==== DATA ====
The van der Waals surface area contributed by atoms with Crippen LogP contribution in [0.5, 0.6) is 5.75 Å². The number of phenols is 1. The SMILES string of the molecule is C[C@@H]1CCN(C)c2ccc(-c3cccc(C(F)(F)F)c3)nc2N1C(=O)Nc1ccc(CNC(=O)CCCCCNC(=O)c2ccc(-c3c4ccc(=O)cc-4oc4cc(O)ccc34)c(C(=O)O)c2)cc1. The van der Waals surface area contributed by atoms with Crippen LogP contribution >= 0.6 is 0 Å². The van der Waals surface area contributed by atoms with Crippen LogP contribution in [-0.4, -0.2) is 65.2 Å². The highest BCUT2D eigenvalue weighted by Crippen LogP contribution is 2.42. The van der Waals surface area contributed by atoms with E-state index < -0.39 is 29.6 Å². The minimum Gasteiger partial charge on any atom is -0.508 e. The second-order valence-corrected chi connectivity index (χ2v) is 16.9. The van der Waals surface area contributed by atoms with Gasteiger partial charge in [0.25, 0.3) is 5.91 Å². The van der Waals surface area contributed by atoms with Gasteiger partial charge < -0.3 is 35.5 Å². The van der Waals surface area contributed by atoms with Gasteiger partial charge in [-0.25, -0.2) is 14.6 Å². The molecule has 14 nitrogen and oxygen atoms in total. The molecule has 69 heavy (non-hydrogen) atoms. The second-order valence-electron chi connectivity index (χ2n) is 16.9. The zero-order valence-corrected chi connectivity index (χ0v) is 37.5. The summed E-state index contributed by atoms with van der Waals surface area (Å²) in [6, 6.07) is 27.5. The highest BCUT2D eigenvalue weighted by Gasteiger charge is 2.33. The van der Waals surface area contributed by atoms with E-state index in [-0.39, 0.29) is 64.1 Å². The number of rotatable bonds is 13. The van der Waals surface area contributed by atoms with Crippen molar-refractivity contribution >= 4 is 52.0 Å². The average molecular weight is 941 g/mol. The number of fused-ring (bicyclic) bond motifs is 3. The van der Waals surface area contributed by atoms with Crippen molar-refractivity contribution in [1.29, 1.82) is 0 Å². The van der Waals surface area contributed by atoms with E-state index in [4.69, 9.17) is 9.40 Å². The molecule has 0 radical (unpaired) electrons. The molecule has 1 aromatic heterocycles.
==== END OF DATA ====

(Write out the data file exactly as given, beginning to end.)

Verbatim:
The van der Waals surface area contributed by atoms with Crippen LogP contribution in [0.5, 0.6) is 5.75 Å². The number of phenols is 1. The SMILES string of the molecule is C[C@@H]1CCN(C)c2ccc(-c3cccc(C(F)(F)F)c3)nc2N1C(=O)Nc1ccc(CNC(=O)CCCCCNC(=O)c2ccc(-c3c4ccc(=O)cc-4oc4cc(O)ccc34)c(C(=O)O)c2)cc1. The van der Waals surface area contributed by atoms with Crippen LogP contribution >= 0.6 is 0 Å². The van der Waals surface area contributed by atoms with Crippen LogP contribution in [-0.4, -0.2) is 65.2 Å². The highest BCUT2D eigenvalue weighted by Crippen LogP contribution is 2.42. The van der Waals surface area contributed by atoms with E-state index < -0.39 is 29.6 Å². The minimum Gasteiger partial charge on any atom is -0.508 e. The second-order valence-corrected chi connectivity index (χ2v) is 16.9. The van der Waals surface area contributed by atoms with Gasteiger partial charge in [0.25, 0.3) is 5.91 Å². The van der Waals surface area contributed by atoms with Gasteiger partial charge < -0.3 is 35.5 Å². The van der Waals surface area contributed by atoms with Gasteiger partial charge in [-0.25, -0.2) is 14.6 Å². The molecule has 14 nitrogen and oxygen atoms in total. The molecule has 69 heavy (non-hydrogen) atoms. The second-order valence-electron chi connectivity index (χ2n) is 16.9. The zero-order valence-corrected chi connectivity index (χ0v) is 37.5. The summed E-state index contributed by atoms with van der Waals surface area (Å²) in [6, 6.07) is 27.5. The highest BCUT2D eigenvalue weighted by Gasteiger charge is 2.33. The van der Waals surface area contributed by atoms with E-state index in [-0.39, 0.29) is 64.1 Å². The number of rotatable bonds is 13. The van der Waals surface area contributed by atoms with Crippen molar-refractivity contribution >= 4 is 52.0 Å². The average molecular weight is 941 g/mol. The number of fused-ring (bicyclic) bond motifs is 3. The van der Waals surface area contributed by atoms with Crippen molar-refractivity contribution in [1.29, 1.82) is 0 Å². The van der Waals surface area contributed by atoms with E-state index in [4.69, 9.17) is 9.40 Å². The molecule has 0 radical (unpaired) electrons. The molecule has 1 aromatic heterocycles.